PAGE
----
The particular date given in Graffito Pawah, is III Akhet 10 of the 3rd year of the reign of the Pharaoh. It refers to Ankhkheprure / Nefernefruaten, which is normally assumed to be Smenkhare (Allen 1991, pp. 74-85) although (Dodson 2006) has questioned whether this may actually have been Nefertiti, ruling jointly with Akhenaten, but residing at Thebes during the last few years of her life. There is much speculation about the precise dating of the reigns of the various Pharaohs, especially as to who actually reigned, for what period and whether there were co-regencies. The evidence for the overall length of the period is also speculative. One possibility worth considering is that Dodson is correct in his suggestion but Akhenaten had a co-regency with his father of a few years and that Nefertiti under the name of Ankhkheprure / Nefernefruaten later reigned jointly with him up to the point when Smenkhkare became a coregent with Akhenaten.

Figure 4: Image showing the path of the eclipse of 1338 BC

Under this hypothetical scenario, 1338 BC could correspond to the third year of Nefertiti’s reign but there is a period of five months between the eclipse and the subsequent graffito written on 1st October, which needs to be explained. There would almost certainly have been communication difficulties and delays between Akhetaten and Thebes – the total eclipse at Akhetaten would surely have caused considerable consternation in Akhenaten’s court and some form of “communications blackout” would not have been surprising. A suitable opportunity would also need to have arisen for Pawah’s brother to have access to a site of appropriate significance in which to place the prayer even after he received the news. Given that the plea to see again is made twice and reference is also made to the enduring nature of Re, another plausible explanation is that Pawah’s eyesight had been damaged when he tried to view the eclipse and this had been affecting his ability to carry on his job. When his eyesight had not returned to normal after an extended period he may be facing redundancy.

It is easy to speculate about the possible chronology and the reasons for the delay, but the essential point is that a significant eclipse event occurred during the Amarna period and thus the hypothesis that it is associated with the Graffito cannot be categorically rejected until the dating for this period can be more accurately established.

Stela Museum Cairo JE 37463 and TT40: This stela belonged to Huy, Viceroy of Nubia under Tutankhamun and was found in the Karnak cachette. Its poor quality suggests that it may have been created elsewhere, perhaps while Huy was in Nubia. The text on this stela does not contain the hieroglyph N46b which may have simply been omitted by the sculptor for reasons of space. Rowe (1940, p. 48) translated the text as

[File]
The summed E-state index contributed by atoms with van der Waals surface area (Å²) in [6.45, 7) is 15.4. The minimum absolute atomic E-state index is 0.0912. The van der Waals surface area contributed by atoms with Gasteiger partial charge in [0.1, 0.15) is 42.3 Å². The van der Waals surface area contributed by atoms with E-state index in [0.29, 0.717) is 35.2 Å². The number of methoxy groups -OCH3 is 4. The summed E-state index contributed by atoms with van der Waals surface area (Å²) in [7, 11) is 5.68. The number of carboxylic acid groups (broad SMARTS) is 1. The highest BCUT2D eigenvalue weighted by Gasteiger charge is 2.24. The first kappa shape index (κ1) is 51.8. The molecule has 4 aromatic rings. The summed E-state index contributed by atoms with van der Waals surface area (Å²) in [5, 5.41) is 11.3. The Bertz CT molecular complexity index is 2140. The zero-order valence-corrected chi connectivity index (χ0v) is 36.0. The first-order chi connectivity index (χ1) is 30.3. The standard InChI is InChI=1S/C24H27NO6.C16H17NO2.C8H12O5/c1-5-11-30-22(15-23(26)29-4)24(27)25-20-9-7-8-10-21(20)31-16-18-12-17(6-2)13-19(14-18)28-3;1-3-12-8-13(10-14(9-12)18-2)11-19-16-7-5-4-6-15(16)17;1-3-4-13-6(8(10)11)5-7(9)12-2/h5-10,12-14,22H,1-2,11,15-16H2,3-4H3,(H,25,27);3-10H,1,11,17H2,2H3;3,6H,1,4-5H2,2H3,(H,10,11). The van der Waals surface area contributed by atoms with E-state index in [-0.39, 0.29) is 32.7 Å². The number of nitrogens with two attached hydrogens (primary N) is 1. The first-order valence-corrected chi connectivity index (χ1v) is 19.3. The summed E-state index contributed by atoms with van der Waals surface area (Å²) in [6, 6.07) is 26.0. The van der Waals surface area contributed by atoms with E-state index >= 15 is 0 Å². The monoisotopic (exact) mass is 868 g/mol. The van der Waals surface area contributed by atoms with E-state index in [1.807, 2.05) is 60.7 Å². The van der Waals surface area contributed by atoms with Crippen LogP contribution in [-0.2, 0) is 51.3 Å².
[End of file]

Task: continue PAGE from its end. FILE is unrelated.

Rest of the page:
Come back in peace [oh] lord, Nebkheperure, [for] I see the day-time darkness thou has made. Illume me that I may see thee.

Because of the absence of the hieroglyph N46b from the stela the argument that these artefacts should be considered part of the group is not quite as strong (except that it was Rowe (1940, p.49), who likened the description to an eclipse), but it is highly likely that Huy would also have experienced the earlier eclipse of 1338 BC. This Stela can be fairly accurately dated to the reign of Tutankhamun. Huy might have been based at Karnak or in Nubia, possibly at the provincial capital, Aniba and so could have been travelling between the two around the time of an eclipse.

On the ceiling in Huy’s tomb (TT40), there is another reference to darkness, using an older variant of the determinative hieroglyph N46b, which de Garis Davies and Gardiner (1926, p. 33) translated as

[M]ay thy sight be clear in the way of darkness.

Traditionally, the darkness has been assumed to refer to the afterlife itself, but in the context in which it is used, amongst prayers for health, food etc. in the afterlife it might also be being used in a precautionary way.

In his role as Viceroy of Nubia for Tutankhamun Huy would probably have been based at the provincial capital, Aniba, but have periodically visited Thebes. The data in the following table for Thebes and Aniba shows the main eclipses during the reign of Tutankhamun, which is from 1332 BC to 1322 BC. It can be seen that during this period there were two eclipses exceeding a predicted magnitude of 0.7 at either place. The predicted magnitude of the second of these exceeded 0.9 at both places and the sensitivity analysis is therefore restricted to this particular eclipse.

Date (BC) Magn at Thebes Probability Magn > 0.9 Probability Magn > 0.8 Magn at Aniba Probability Magn > 0.9 Probability Magn > 0.8
1332/12/30 0.75 0.83
1328/10/17 0.95 0.64 0.98 0.96 0.68 0.96